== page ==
Application of pine bark as a sorbent for organic pollutants in effluents
Management of Environmental Quality
Article publication date: 1 October 2004
Nowadays trace organic pollutants represent a major concern in water treatment systems. Activated carbon has been used for most applications aiming at the reduction of these kind of compounds in aqueous effluents, but regeneration needs and high operation costs led to a renewed interest in the search for alternative sorbents. Pine bark is an excedentary raw material from sawmills in Portugal, and therefore a profitable natural resource that has already been successfully tested in the adsorption of organochlorines from contaminated water. This study aims at characterizing the pine bark surface structurally and chemically, to understand the nature of sorption occurring when a trace organic contaminant is present in aqueous effluents. Pentachlorophenol (PCP) was the trace contaminant used in the experiments. Scanning electron microscopy (SEM), mercury porosimetry, Fourier transform infrared spectroscopy (FTIR) and X‐ray photoelectron spectroscopy (XPS) were the techniques used, in addition to classical chemical analysis and solid phase micro extraction (SPME) prior to gas chromatography with mass spectrometry (GC‐MS) for PCP quantification. The pine bark proved to be a material of very low porosity, low specific surface area, strong carbon aromatic content probably relative to polyphenols and lignin composition. Sorption experiments showed a good correlation for the linear adsorption isotherm, as well as the desorption experiments. In the conditions tested, the average PCP removal after 24 h was above 98 per cent. This material proved to be an encouraging sorbent for cheap water remediation solutions.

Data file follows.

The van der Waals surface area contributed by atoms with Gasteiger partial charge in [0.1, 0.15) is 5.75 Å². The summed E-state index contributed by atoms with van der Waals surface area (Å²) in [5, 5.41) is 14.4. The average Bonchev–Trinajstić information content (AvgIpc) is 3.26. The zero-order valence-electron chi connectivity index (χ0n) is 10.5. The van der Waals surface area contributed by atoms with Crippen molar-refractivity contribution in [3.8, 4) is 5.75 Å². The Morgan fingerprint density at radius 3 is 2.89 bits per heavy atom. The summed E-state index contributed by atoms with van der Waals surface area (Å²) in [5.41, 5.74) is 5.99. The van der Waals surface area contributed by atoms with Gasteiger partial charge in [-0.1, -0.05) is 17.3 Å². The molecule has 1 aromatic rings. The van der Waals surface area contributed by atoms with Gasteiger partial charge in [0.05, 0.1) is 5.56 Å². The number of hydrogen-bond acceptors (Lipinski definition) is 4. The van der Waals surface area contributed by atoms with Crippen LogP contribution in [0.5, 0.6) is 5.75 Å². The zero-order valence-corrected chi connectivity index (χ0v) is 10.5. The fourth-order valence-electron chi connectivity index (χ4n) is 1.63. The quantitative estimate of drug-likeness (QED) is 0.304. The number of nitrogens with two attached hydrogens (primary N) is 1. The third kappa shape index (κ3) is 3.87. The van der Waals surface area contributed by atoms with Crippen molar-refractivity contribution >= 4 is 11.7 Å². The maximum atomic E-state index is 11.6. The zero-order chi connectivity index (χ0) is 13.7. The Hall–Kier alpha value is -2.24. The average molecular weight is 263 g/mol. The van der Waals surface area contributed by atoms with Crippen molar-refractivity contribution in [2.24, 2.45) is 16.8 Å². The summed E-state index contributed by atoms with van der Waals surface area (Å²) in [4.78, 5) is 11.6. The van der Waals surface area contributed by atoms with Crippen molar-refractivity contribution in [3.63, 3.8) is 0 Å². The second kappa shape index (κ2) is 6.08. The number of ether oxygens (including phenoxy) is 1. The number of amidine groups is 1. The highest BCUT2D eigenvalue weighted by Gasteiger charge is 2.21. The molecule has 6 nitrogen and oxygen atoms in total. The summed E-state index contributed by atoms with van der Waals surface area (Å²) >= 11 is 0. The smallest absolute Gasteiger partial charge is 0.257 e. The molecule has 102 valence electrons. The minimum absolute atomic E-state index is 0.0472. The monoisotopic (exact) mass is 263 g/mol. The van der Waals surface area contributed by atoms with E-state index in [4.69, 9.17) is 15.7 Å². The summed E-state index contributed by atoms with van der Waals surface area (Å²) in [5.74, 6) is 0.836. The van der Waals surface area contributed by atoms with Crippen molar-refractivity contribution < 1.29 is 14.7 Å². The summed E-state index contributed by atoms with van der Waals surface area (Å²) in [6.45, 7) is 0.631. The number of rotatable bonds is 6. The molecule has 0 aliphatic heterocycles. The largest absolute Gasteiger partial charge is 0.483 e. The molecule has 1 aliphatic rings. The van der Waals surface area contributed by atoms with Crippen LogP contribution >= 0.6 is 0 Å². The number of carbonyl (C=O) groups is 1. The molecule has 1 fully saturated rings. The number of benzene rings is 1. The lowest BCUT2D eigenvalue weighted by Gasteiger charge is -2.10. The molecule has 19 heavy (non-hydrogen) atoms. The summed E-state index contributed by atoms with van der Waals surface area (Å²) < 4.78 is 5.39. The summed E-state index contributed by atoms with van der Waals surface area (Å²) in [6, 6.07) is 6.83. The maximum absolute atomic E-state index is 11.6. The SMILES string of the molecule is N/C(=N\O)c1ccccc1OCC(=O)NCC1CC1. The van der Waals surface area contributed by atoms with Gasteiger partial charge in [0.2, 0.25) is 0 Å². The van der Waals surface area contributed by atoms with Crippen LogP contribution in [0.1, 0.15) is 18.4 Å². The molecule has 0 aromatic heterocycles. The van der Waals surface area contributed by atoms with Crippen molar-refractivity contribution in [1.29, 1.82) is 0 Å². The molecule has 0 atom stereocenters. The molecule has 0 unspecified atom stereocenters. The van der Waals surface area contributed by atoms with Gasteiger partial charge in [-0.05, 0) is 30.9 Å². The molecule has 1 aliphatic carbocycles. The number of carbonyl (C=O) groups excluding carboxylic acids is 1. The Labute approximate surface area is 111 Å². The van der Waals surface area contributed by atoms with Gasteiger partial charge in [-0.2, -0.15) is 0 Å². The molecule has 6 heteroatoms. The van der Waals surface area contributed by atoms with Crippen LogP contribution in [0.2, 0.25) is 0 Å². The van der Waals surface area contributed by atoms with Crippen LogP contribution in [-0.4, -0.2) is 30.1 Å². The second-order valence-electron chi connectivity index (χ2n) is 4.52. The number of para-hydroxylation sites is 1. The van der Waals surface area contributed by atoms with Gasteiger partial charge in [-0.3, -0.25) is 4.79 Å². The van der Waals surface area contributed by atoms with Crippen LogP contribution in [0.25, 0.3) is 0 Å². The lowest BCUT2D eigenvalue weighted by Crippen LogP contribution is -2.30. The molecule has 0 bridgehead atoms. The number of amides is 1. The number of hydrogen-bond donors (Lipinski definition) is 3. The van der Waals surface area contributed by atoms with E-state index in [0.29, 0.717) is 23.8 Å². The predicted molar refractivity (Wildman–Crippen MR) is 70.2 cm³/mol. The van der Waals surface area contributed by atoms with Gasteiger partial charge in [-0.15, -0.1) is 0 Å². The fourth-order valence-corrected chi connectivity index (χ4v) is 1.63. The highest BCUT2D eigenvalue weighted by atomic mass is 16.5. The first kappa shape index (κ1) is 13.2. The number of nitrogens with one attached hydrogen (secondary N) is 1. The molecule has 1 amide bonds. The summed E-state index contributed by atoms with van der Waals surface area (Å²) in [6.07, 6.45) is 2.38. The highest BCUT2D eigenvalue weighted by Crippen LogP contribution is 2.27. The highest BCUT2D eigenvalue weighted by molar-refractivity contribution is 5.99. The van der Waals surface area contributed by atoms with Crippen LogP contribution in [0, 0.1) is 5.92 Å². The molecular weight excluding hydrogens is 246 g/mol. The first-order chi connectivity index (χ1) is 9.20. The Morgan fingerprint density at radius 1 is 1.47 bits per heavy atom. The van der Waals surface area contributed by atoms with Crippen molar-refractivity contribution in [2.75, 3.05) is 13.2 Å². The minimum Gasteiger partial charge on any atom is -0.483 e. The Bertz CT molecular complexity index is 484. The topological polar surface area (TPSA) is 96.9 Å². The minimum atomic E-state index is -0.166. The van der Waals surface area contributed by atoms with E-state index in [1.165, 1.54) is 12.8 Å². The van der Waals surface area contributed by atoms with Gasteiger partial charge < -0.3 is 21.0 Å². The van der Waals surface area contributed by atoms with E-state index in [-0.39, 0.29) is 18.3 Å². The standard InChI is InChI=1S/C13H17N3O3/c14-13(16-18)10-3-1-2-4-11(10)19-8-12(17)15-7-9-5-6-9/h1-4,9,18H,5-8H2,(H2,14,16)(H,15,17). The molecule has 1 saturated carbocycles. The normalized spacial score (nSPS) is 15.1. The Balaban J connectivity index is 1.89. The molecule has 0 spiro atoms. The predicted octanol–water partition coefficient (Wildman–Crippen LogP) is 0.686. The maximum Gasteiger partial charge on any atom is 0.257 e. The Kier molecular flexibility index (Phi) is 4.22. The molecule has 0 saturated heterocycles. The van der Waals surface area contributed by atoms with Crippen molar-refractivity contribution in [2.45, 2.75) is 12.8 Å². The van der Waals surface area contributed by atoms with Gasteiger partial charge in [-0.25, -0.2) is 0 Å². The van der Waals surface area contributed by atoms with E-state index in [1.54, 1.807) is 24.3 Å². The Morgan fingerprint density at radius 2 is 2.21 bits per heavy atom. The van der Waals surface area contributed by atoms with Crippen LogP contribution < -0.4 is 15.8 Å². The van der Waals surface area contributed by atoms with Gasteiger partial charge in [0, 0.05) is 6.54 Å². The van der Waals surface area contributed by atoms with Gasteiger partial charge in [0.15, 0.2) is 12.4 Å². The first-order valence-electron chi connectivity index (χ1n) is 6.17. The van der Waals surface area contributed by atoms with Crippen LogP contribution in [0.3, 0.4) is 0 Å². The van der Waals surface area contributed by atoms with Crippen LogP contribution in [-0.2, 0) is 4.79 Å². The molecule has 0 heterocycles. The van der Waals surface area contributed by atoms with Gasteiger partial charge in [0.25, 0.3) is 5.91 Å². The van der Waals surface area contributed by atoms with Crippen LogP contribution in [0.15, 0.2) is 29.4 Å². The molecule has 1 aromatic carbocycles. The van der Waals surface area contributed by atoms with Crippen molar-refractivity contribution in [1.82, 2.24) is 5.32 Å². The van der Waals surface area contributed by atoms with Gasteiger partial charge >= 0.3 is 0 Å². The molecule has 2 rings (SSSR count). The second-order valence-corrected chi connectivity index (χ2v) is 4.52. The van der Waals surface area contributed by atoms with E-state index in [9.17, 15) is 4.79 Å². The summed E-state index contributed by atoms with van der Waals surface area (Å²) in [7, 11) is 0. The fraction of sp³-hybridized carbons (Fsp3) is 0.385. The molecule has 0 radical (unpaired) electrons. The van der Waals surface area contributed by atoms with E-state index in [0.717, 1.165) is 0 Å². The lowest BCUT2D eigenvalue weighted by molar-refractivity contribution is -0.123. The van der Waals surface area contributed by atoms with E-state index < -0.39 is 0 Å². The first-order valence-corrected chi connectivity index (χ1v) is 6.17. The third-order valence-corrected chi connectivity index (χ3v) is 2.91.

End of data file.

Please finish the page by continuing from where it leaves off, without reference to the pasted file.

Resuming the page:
Brás, I., Teixeira Lemos, L., Alves, A. and Fernando R. Pereira, M. (2004), "Application of pine bark as a sorbent for organic pollutants in effluents", Management of Environmental Quality, Vol. 15 No. 5, pp. 491-501. https://doi.org/10.1108/14777830410553933
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